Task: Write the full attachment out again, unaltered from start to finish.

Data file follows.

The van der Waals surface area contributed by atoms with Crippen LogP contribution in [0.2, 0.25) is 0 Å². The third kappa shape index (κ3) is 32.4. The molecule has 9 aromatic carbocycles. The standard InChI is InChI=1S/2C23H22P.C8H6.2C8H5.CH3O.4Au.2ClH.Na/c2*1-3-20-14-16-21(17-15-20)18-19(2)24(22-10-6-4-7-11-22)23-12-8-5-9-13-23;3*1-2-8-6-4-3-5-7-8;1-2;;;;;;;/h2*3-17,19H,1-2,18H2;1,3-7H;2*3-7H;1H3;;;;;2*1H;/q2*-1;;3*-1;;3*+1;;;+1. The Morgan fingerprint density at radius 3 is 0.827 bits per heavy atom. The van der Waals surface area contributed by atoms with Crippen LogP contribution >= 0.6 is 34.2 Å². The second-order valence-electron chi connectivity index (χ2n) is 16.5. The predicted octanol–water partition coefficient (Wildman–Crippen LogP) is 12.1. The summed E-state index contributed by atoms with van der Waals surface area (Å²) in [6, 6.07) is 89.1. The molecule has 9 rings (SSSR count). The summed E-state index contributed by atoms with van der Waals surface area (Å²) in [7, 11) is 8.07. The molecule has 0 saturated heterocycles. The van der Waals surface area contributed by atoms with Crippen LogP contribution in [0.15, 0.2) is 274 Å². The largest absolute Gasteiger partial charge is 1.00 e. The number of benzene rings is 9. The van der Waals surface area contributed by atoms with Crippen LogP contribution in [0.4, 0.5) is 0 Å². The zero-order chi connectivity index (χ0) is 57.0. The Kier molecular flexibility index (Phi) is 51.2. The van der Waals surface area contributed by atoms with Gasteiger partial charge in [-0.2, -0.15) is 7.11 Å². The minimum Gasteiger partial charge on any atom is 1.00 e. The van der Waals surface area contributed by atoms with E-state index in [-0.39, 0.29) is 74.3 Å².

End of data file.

The van der Waals surface area contributed by atoms with Crippen LogP contribution in [0.2, 0.25) is 0 Å². The third kappa shape index (κ3) is 32.4. The molecule has 9 aromatic carbocycles. The standard InChI is InChI=1S/2C23H22P.C8H6.2C8H5.CH3O.4Au.2ClH.Na/c2*1-3-20-14-16-21(17-15-20)18-19(2)24(22-10-6-4-7-11-22)23-12-8-5-9-13-23;3*1-2-8-6-4-3-5-7-8;1-2;;;;;;;/h2*3-17,19H,1-2,18H2;1,3-7H;2*3-7H;1H3;;;;;2*1H;/q2*-1;;3*-1;;3*+1;;;+1. The Morgan fingerprint density at radius 3 is 0.827 bits per heavy atom. The van der Waals surface area contributed by atoms with Crippen LogP contribution >= 0.6 is 34.2 Å². The second-order valence-electron chi connectivity index (χ2n) is 16.5. The predicted octanol–water partition coefficient (Wildman–Crippen LogP) is 12.1. The summed E-state index contributed by atoms with van der Waals surface area (Å²) in [6, 6.07) is 89.1. The molecule has 9 rings (SSSR count). The summed E-state index contributed by atoms with van der Waals surface area (Å²) in [7, 11) is 8.07. The molecule has 0 saturated heterocycles. The van der Waals surface area contributed by atoms with Crippen LogP contribution in [0.15, 0.2) is 274 Å². The largest absolute Gasteiger partial charge is 1.00 e. The number of benzene rings is 9. The van der Waals surface area contributed by atoms with Crippen LogP contribution in [0.4, 0.5) is 0 Å². The zero-order chi connectivity index (χ0) is 57.0. The Kier molecular flexibility index (Phi) is 51.2. The van der Waals surface area contributed by atoms with Gasteiger partial charge in [-0.2, -0.15) is 7.11 Å². The minimum Gasteiger partial charge on any atom is 1.00 e. The van der Waals surface area contributed by atoms with E-state index in [-0.39, 0.29) is 74.3 Å².